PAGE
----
She braved the rain to snap these photos, but, despite the rain, Lorraine is looking beautiful and happy in her two fabulous colorblocked versions of the Mila dress! Plus she’s given us a glimpse of some lovely scenery and her cute cat, Gussy. Win-win-win!
For both dresses she cut a size 24 straight from the pattern, with no alterations except to use the neckline with bias strips instead of using the facings included in the pattern. Both dresses are made from ponte de roma viscose/polyester/elastane blend jerseys.
Lorraine loves the loose, comfortable fit of this dress. However, if she made another she would sew one or even two sizes smaller, as these are maybe just a bit too roomy. She said she may also lower the front neckline slightly. According to Lorraine, the pattern is very easy to make, with care applied to the pointed front seam!
Sabrina, our Brazilian bombshell (you might remember from her great Sewing for My Curves post), has found that the Mila dress is one of her go-to pullover dress patterns. She’s made a couple versions of the Mila, including one with a cool pattern hack to change up the neckline and make it in one fabric.
Sabrina made a size 20 Mila. For her first Mila, she used a double gauze with a lovely mermaid print from Tecidaria for the top, and for the bottom, a dark blue gabardine from a tiny local store. For this version, she had some trouble fitting the top with the skirt, since the bottom edge of her top piece ended up larger for some reason. So she created a single “pleat” on the back center to allow the two pieces to fit together.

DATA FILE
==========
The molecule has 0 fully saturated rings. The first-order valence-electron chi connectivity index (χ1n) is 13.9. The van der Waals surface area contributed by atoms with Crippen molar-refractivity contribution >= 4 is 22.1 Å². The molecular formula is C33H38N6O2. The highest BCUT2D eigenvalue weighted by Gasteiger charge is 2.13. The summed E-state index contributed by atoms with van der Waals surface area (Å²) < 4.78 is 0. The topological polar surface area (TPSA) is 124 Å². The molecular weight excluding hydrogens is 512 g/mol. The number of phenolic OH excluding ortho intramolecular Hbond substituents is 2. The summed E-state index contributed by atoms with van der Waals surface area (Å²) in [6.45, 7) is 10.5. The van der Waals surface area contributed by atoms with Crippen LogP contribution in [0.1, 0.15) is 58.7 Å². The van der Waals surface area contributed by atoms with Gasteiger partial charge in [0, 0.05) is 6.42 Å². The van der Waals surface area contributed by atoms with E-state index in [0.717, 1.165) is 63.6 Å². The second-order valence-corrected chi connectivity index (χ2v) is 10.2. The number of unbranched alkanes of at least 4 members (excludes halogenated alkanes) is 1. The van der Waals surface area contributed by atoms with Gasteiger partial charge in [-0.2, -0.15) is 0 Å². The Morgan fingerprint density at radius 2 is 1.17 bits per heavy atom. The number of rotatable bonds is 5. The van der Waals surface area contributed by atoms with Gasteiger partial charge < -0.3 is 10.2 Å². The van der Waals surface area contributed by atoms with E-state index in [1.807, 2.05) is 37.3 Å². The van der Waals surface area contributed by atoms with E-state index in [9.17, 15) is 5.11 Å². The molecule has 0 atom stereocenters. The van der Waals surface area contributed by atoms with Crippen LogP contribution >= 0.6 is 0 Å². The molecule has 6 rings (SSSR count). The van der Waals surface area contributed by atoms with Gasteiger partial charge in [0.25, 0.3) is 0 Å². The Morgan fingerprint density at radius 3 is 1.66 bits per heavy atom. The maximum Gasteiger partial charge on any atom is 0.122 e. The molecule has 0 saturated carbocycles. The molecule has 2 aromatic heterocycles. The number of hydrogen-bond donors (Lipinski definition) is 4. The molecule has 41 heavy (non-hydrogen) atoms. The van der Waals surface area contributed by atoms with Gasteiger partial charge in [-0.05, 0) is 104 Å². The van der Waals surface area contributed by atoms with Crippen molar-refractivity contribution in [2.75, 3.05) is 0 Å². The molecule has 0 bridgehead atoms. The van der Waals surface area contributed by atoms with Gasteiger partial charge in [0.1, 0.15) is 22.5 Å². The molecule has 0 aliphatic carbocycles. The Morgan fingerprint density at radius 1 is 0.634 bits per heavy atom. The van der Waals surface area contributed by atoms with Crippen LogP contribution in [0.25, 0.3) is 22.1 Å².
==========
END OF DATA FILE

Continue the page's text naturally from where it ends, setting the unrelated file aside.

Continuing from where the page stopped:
For her hacked version, Sabrina used a wool crepe she bought in a street Turkish market in Berlin. To make the dress from one pattern with no horizontal seam, she taped the bodice and skirt parts of the pattern together, added side seams and created a one piece dress. For the neckline alteration, she drew a V right down the middle of the front neckline.
Sabrina says she absolutely loves the fit of the dress and that it feels like she’s wearing a camisole, but it looks like a very stylish dress. The neckline is just the way she likes it, not too tight, not too wide!
I was all over the Mila pattern after seeing the striking yellow and grey sample that Style Arc showcased on their website… this pattern is really perfect for color blocking!
For my Mila, I sewed a straight size 18 even though my measurements put me in an 18 hip and 14/16 bust, mostly because I was too lazy to print two versions of the PDF pattern I got from Etsy. I used two colors of rayon challis fabric and didn’t make any adjustments to the pattern for this version. You can read more about sewing the Mila with these slippery fabrics on my blog.
Next time would get over my laziness and size down on the bodice, perhaps to a 16. I could probably get away with a straight size 16, as the pattern has lots of room, but I think it’s also meant to be roomy, style-wise, and I don’t want to ruin the look by cutting it too small.
How about you? Do these gorgeous versions of the Mila inspire you to try the pattern?
How about this series? What other patterns do you want to see get the Same Pattern, Different Bodies treatment?